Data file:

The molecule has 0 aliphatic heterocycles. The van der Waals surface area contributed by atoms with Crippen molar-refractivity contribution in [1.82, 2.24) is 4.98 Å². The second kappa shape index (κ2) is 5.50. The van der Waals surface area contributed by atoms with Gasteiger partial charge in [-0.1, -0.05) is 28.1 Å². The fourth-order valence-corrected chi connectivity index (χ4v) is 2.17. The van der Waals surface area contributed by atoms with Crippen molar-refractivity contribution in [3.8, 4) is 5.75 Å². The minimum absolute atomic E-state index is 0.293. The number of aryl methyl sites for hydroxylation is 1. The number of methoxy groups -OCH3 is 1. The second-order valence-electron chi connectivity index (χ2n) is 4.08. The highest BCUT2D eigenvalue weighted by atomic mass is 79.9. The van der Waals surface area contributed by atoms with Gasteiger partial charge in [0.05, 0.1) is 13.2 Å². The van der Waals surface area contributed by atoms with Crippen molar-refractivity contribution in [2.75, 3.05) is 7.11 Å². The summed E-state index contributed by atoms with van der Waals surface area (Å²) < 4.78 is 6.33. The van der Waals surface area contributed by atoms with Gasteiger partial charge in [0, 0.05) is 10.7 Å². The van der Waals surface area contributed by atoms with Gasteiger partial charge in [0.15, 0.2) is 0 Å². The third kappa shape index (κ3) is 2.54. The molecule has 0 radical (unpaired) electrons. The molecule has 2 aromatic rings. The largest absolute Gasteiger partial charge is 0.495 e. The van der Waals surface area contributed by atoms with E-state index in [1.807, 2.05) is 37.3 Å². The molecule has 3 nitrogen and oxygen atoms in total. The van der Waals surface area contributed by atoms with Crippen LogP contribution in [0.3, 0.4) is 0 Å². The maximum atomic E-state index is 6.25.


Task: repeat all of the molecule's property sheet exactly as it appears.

The molecule has 0 aliphatic heterocycles. The van der Waals surface area contributed by atoms with Crippen molar-refractivity contribution in [1.82, 2.24) is 4.98 Å². The second kappa shape index (κ2) is 5.50. The van der Waals surface area contributed by atoms with Gasteiger partial charge in [-0.1, -0.05) is 28.1 Å². The fourth-order valence-corrected chi connectivity index (χ4v) is 2.17. The van der Waals surface area contributed by atoms with Crippen molar-refractivity contribution in [3.8, 4) is 5.75 Å². The minimum absolute atomic E-state index is 0.293. The number of aryl methyl sites for hydroxylation is 1. The number of methoxy groups -OCH3 is 1. The second-order valence-electron chi connectivity index (χ2n) is 4.08. The highest BCUT2D eigenvalue weighted by atomic mass is 79.9. The van der Waals surface area contributed by atoms with Gasteiger partial charge in [0.05, 0.1) is 13.2 Å². The van der Waals surface area contributed by atoms with Crippen molar-refractivity contribution in [2.75, 3.05) is 7.11 Å². The summed E-state index contributed by atoms with van der Waals surface area (Å²) < 4.78 is 6.33. The van der Waals surface area contributed by atoms with Gasteiger partial charge in [0, 0.05) is 10.7 Å². The van der Waals surface area contributed by atoms with Gasteiger partial charge in [0.15, 0.2) is 0 Å². The third kappa shape index (κ3) is 2.54. The molecule has 0 radical (unpaired) electrons. The molecule has 2 aromatic rings. The largest absolute Gasteiger partial charge is 0.495 e. The van der Waals surface area contributed by atoms with E-state index in [1.807, 2.05) is 37.3 Å². The molecule has 3 nitrogen and oxygen atoms in total. The van der Waals surface area contributed by atoms with Crippen LogP contribution in [0.3, 0.4) is 0 Å². The maximum atomic E-state index is 6.25.